While 2019 winds down, the fintech industry continues firing on all cylinders – from global fintech investment trends and corporate activity, to big deals and top investors. 

It’s been a tremendous year for Elsen. We kicked off 2019 by announcing an exciting new partnership with Franklin Templeton to accelerate the global investment management company’s data-driven strategies and provide its research and technology groups with efficient and scalable access to financial data through Elsen nPlatform. Most recently, Elsen was named a 2019 Benzinga Top Fintech Listmaker in the Best Data Analysis Tool category, recognized for its leading contributions to the financial technology industry. As the fintech landscape continues to evolve, our team is committed to continuing to work to transform the industry to become more data-driven.

In the following Q&A, Elsen’s Chief Sales Officer, Chris Harrison, and Director of Data and Analytics, Hemal Kapadia, share their insights and 2020 predictions for the fintech industry.



As we enter a new decade and technology continues to be an even bigger driver of the way investment firms conduct business, what do you think will be the biggest change over the next ten years?

Hemal Kapadia (HK): In the foreseeable future, technology such as AI/machine learning and blockchain will change the way we do business Investment and financial firms especially will start taking advantage of new technologies to automate Behavioral Analysis Unit (BAU) work and focus on the greater cause of expanding business in various new sectors.

In addition, another change will be advancements in the F2B (Front-to-Back) trading and settlement process. We will leverage blockchain technology to integrate client transactions and/or portfolio investment data seamlessly. This will reduce the overall cycle of quality, timely delivery of data for the downstream process.

Chris Harrison (CH): The use of machine learning to help automate the investment process in both equities and fixed income. This will eliminate many of the roles for portfolio managers, analysts, and traders.


How do you see the relationship between quants and fundamental managers changing over time? Where are we in that evolution?

HK: With the exponential growth of data, it will be imperative for fundamental managers and quants to work side-by-side. They will explore the option to combine structured, analyzed and verified data with the unstructured data from various sources to find commonalities and care for their predictive models to gain a competitive advantage. There is already the coined term “quantamental,” referring to the fading gap between two different methods of investment.

CH: Quants have been around for 25 years, but that is now old technology with little value or alpha potential left (think Fama French Model). New machine learning technology combined with speed from the cloud and new alternative data (more variables) will unlock many new potential sources of alpha. Fundamental managers will be forced to adapt, or they will be left behind.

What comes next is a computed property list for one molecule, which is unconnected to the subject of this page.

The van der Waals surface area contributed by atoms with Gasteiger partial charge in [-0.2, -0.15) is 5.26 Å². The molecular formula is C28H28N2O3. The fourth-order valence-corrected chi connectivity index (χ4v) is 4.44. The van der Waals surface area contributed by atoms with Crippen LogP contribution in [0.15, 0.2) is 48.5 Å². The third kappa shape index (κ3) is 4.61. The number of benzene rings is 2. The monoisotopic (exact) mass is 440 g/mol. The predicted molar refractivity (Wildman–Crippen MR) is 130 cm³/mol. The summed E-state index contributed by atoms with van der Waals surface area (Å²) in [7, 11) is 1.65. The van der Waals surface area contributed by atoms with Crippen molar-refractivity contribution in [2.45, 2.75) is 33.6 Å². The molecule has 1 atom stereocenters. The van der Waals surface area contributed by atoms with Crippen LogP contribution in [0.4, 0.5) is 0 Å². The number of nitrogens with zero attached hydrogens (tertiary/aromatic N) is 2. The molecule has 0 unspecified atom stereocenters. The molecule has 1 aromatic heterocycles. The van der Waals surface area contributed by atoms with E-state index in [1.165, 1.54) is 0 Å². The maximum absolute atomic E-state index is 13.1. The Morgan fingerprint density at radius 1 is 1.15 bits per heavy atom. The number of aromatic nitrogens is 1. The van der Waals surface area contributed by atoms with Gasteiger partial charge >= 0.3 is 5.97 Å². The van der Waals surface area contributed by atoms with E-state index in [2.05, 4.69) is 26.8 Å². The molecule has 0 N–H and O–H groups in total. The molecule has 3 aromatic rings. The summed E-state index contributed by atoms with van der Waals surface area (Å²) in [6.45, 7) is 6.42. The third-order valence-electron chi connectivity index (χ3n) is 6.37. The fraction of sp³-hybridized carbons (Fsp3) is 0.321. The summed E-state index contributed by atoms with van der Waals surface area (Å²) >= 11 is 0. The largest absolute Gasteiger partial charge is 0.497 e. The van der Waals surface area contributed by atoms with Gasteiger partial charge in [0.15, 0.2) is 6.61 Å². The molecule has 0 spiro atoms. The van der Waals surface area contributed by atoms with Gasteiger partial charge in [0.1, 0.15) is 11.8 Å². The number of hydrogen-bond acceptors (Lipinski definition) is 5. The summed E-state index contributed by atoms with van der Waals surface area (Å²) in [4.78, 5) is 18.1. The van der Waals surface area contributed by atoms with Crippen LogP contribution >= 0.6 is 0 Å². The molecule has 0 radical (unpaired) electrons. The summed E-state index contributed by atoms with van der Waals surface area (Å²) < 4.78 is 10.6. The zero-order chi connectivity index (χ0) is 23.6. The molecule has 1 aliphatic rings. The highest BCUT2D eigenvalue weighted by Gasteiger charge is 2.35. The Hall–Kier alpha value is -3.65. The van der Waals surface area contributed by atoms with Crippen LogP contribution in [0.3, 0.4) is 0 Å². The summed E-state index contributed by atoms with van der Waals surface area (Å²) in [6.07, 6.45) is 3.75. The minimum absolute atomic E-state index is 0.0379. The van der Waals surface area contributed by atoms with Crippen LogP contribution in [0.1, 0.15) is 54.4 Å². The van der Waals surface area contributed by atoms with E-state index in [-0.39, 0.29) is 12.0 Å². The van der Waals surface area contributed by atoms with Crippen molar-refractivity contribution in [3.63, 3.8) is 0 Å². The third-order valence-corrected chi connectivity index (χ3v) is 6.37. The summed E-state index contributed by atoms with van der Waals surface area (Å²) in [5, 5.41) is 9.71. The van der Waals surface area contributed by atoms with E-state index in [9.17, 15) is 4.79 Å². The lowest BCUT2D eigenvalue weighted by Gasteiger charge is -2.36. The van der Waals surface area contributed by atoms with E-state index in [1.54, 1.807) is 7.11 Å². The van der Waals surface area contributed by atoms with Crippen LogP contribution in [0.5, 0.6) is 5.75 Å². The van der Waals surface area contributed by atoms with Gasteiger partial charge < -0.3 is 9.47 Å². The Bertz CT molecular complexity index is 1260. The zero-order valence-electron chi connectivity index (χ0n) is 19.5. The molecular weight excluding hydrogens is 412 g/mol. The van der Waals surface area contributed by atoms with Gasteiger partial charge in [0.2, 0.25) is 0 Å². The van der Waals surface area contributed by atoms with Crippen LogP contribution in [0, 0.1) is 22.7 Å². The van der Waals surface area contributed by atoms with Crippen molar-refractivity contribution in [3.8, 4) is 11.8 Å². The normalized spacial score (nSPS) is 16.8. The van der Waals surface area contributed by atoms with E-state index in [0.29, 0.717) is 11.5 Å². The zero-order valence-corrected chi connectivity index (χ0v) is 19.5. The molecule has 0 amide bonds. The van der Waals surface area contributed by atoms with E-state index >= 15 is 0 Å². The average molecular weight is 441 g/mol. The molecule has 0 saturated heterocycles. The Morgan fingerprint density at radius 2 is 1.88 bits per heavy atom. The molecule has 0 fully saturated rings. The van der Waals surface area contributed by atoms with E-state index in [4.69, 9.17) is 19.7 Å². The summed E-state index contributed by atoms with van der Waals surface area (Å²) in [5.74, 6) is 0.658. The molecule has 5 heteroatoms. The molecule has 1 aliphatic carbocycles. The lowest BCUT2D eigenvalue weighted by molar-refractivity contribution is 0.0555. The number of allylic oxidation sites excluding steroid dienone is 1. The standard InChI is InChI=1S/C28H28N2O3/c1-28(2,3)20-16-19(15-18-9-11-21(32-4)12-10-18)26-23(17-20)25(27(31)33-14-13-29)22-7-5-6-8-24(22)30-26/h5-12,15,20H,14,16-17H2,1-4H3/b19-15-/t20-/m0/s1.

Is there any certain type of alternative data that you’ve seen firms using – or that you think firms should start using – that has you most excited? 

HK: Most finance companies have started to harness the power of data and especially alternative datasets. Many of investment firms and quants have already started to leverage feeds from social media to find the next alpha that will give them an edge by producing better results than their competition.

CH: There is an enormous amount of new alt data being created each week and this will greatly accelerate with the full roll out of 5G. I think anything that moves away from the old Four- to Six-Factor Model have opportunities to find new sources of alpha – e.g.  LinkedIn, Glassdoor, satellite imagery, credit cards, car inventories, residential properties, etc.


As alt data becomes more prominent, how do you see that impacting traditional data providers?

CH: Traditional data providers will actually be most likely to aggregate data from alt data providers, however, their ability to have the data in a uniform format for clients to integrate with their existing security master will be of critical importance. Right now, there doesn’t appear to be an easy way to do that. They have been slow to change, so there is a big opportunity for new tech-driven firms to grab that opportunity. 


Any other big things you see on the horizon?

HK: The future of the finance market will continue to advance with a focus on alternative investment funds with two key areas. One being digital advancement development such as blockchain or Distributed Ledger Technology, Artificial Intelligence etc.  and another is sustainability. Which means more money going towards FinTech firms as they bring innovative ideas and product to the market where large financial intuition cannot navigate swiftly.

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